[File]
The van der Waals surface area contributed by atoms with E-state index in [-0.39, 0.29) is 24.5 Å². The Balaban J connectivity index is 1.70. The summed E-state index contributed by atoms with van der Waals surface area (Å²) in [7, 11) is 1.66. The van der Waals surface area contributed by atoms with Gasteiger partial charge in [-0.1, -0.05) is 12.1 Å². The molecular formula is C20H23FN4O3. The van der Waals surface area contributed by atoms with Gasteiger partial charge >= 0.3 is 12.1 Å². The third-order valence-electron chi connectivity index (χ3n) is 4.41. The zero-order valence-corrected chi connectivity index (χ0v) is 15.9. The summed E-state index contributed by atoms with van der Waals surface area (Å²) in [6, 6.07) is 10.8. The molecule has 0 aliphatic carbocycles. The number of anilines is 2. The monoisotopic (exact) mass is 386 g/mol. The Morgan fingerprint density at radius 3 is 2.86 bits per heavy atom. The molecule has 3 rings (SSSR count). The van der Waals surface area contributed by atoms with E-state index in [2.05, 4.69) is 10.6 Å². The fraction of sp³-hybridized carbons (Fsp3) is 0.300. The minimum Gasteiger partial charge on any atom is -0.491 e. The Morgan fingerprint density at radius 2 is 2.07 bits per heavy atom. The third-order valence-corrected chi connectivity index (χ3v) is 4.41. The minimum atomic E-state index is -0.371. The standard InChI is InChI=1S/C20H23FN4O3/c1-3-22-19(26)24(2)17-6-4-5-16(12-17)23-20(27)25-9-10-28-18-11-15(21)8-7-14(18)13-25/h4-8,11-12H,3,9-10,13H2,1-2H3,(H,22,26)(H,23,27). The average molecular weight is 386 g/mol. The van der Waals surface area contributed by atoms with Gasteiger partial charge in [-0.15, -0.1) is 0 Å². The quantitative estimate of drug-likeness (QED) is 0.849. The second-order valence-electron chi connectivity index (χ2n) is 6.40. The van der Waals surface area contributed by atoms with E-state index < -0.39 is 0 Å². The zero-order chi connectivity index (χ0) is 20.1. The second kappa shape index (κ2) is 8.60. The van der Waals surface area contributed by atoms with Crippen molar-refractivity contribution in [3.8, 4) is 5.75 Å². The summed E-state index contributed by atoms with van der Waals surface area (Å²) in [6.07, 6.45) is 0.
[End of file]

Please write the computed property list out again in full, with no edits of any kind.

The van der Waals surface area contributed by atoms with E-state index in [-0.39, 0.29) is 24.5 Å². The Balaban J connectivity index is 1.70. The summed E-state index contributed by atoms with van der Waals surface area (Å²) in [7, 11) is 1.66. The van der Waals surface area contributed by atoms with Gasteiger partial charge in [-0.1, -0.05) is 12.1 Å². The molecular formula is C20H23FN4O3. The van der Waals surface area contributed by atoms with Gasteiger partial charge >= 0.3 is 12.1 Å². The third-order valence-electron chi connectivity index (χ3n) is 4.41. The zero-order valence-corrected chi connectivity index (χ0v) is 15.9. The summed E-state index contributed by atoms with van der Waals surface area (Å²) in [6, 6.07) is 10.8. The molecule has 0 aliphatic carbocycles. The number of anilines is 2. The monoisotopic (exact) mass is 386 g/mol. The Morgan fingerprint density at radius 3 is 2.86 bits per heavy atom. The molecule has 3 rings (SSSR count). The van der Waals surface area contributed by atoms with E-state index in [2.05, 4.69) is 10.6 Å². The fraction of sp³-hybridized carbons (Fsp3) is 0.300. The minimum Gasteiger partial charge on any atom is -0.491 e. The Morgan fingerprint density at radius 2 is 2.07 bits per heavy atom. The third-order valence-corrected chi connectivity index (χ3v) is 4.41. The minimum atomic E-state index is -0.371. The standard InChI is InChI=1S/C20H23FN4O3/c1-3-22-19(26)24(2)17-6-4-5-16(12-17)23-20(27)25-9-10-28-18-11-15(21)8-7-14(18)13-25/h4-8,11-12H,3,9-10,13H2,1-2H3,(H,22,26)(H,23,27). The average molecular weight is 386 g/mol. The van der Waals surface area contributed by atoms with Gasteiger partial charge in [-0.15, -0.1) is 0 Å². The quantitative estimate of drug-likeness (QED) is 0.849. The second-order valence-electron chi connectivity index (χ2n) is 6.40. The van der Waals surface area contributed by atoms with E-state index < -0.39 is 0 Å². The zero-order chi connectivity index (χ0) is 20.1. The second kappa shape index (κ2) is 8.60. The van der Waals surface area contributed by atoms with Crippen molar-refractivity contribution in [3.8, 4) is 5.75 Å². The summed E-state index contributed by atoms with van der Waals surface area (Å²) in [6.07, 6.45) is 0.